Warburton v. Warkentin

Annotate this Case

185 Kan. 468 (1959)

345 P.2d 992

D.L. WARBURTON, d/b/a DELUXE CAB COMPANY, Appellee, v. R.L. WARKENTIN, STATE LABOR COMMISSIONER, Appellant.

No. 41,443

Supreme Court of Kansas.

Opinion filed November 7, 1959.

*470 Chas. H. Cory, of Topeka, argued the cause and was on the brief for appellant.

Clement H. Hall, of Coffeyville, argued the cause and was on the brief for appellee.

The opinion of the court was delivered by

SCHROEDER, J.:

This appeal, authorized by G.S. 1949, 44-710b (c), is by the Labor Commissioner of the State of Kansas from a judgment of the district court of Montgomery County, Kansas, which reversed a decision of the State Labor Commissioner holding D.L. Warburton, d/b/a Deluxe Cab Company, to be a liable employer under the Kansas Employment Security Law. (G.S. 1949, 44-701, et seq., as amended.)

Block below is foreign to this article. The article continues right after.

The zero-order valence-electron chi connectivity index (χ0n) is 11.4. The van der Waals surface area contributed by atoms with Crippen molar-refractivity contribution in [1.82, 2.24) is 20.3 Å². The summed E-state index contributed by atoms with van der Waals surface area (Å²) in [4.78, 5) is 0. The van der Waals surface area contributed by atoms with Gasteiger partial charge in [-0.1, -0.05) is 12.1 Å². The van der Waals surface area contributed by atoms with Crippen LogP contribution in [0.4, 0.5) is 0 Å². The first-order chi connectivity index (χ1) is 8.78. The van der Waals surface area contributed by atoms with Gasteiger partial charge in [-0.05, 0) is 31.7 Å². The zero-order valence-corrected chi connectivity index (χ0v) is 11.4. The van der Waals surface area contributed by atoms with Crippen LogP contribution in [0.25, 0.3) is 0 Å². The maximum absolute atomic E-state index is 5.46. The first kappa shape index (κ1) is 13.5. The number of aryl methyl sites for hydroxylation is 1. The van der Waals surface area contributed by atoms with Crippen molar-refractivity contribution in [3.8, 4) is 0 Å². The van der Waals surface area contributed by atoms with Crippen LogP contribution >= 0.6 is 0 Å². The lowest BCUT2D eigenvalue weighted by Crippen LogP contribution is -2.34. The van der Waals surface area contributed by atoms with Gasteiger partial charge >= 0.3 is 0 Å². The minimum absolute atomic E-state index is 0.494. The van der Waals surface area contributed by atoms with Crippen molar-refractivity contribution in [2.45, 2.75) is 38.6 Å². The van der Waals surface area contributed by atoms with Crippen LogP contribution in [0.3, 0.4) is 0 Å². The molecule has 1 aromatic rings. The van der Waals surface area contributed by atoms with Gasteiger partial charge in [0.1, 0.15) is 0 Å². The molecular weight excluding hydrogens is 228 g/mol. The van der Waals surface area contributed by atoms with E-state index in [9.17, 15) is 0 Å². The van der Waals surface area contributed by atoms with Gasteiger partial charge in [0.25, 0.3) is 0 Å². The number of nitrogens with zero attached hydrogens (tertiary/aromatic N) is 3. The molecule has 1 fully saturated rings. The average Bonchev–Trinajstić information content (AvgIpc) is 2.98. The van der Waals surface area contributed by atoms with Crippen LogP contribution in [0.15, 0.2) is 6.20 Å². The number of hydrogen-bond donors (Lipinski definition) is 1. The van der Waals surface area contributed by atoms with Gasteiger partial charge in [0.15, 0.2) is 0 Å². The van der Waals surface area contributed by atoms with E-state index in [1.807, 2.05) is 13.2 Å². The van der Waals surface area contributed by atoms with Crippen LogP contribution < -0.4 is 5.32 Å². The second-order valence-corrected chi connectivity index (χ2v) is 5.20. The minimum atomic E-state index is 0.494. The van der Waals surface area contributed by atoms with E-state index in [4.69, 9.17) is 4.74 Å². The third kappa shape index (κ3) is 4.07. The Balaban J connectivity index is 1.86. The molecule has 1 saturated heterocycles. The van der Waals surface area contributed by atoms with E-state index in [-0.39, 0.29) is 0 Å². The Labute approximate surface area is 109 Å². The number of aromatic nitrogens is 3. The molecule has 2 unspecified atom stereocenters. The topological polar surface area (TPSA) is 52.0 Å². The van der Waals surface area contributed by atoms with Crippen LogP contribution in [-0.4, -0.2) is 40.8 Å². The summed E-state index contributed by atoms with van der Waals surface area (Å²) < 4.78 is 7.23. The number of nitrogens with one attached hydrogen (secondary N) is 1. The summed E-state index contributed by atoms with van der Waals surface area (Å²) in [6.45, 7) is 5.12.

Basically two questions are presented: (1) Whether the relationship of employer and employee exists between the appellee, D.L. Warburton, and the drivers of his taxicabs within the meaning of the provisions of G.S. 1957 Supp., 44-703(i) and (o) of the Employment Security Law, and (2) whether the Labor Commissioner may issue an order establishing the appellee's liability for contributions as a contributing employer under the Kansas Employment Security Law retroactively.